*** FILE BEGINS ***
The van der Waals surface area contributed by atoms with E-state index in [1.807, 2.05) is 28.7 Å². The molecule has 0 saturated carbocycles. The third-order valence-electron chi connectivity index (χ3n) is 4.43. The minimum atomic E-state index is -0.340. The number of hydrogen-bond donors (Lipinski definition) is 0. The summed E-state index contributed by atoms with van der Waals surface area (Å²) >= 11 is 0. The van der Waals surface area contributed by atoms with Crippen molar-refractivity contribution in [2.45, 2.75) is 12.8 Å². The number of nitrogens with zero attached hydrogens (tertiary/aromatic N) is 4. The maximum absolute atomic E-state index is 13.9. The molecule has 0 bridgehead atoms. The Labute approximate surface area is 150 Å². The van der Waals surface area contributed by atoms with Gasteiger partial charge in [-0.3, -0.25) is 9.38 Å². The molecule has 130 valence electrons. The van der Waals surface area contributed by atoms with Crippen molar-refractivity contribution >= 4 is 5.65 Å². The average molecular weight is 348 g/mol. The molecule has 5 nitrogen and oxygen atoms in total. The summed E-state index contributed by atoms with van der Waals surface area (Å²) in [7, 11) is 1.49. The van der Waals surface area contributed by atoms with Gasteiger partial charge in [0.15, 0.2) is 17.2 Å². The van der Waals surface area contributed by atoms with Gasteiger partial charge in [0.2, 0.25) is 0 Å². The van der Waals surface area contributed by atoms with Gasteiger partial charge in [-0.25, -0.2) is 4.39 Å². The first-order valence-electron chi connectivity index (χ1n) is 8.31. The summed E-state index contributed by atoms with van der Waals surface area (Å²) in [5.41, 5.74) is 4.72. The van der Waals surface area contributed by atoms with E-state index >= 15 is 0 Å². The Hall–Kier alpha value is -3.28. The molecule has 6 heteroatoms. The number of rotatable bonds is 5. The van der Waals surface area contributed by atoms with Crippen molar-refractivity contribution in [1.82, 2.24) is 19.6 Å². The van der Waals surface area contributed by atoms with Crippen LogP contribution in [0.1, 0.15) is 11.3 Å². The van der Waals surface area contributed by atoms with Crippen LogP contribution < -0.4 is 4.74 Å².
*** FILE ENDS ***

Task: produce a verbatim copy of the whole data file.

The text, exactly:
The van der Waals surface area contributed by atoms with E-state index in [1.807, 2.05) is 28.7 Å². The molecule has 0 saturated carbocycles. The third-order valence-electron chi connectivity index (χ3n) is 4.43. The minimum atomic E-state index is -0.340. The number of hydrogen-bond donors (Lipinski definition) is 0. The summed E-state index contributed by atoms with van der Waals surface area (Å²) >= 11 is 0. The van der Waals surface area contributed by atoms with Crippen molar-refractivity contribution in [2.45, 2.75) is 12.8 Å². The number of nitrogens with zero attached hydrogens (tertiary/aromatic N) is 4. The maximum absolute atomic E-state index is 13.9. The molecule has 0 bridgehead atoms. The Labute approximate surface area is 150 Å². The van der Waals surface area contributed by atoms with Gasteiger partial charge in [-0.3, -0.25) is 9.38 Å². The molecule has 130 valence electrons. The van der Waals surface area contributed by atoms with Crippen molar-refractivity contribution >= 4 is 5.65 Å². The average molecular weight is 348 g/mol. The molecule has 5 nitrogen and oxygen atoms in total. The summed E-state index contributed by atoms with van der Waals surface area (Å²) in [7, 11) is 1.49. The van der Waals surface area contributed by atoms with Gasteiger partial charge in [0.15, 0.2) is 17.2 Å². The van der Waals surface area contributed by atoms with Gasteiger partial charge in [0.2, 0.25) is 0 Å². The van der Waals surface area contributed by atoms with Gasteiger partial charge in [-0.25, -0.2) is 4.39 Å². The first-order valence-electron chi connectivity index (χ1n) is 8.31. The summed E-state index contributed by atoms with van der Waals surface area (Å²) in [5.41, 5.74) is 4.72. The van der Waals surface area contributed by atoms with E-state index >= 15 is 0 Å². The Hall–Kier alpha value is -3.28. The molecule has 6 heteroatoms. The number of rotatable bonds is 5. The van der Waals surface area contributed by atoms with Crippen molar-refractivity contribution in [1.82, 2.24) is 19.6 Å². The van der Waals surface area contributed by atoms with Crippen LogP contribution in [0.1, 0.15) is 11.3 Å². The van der Waals surface area contributed by atoms with Crippen LogP contribution < -0.4 is 4.74 Å².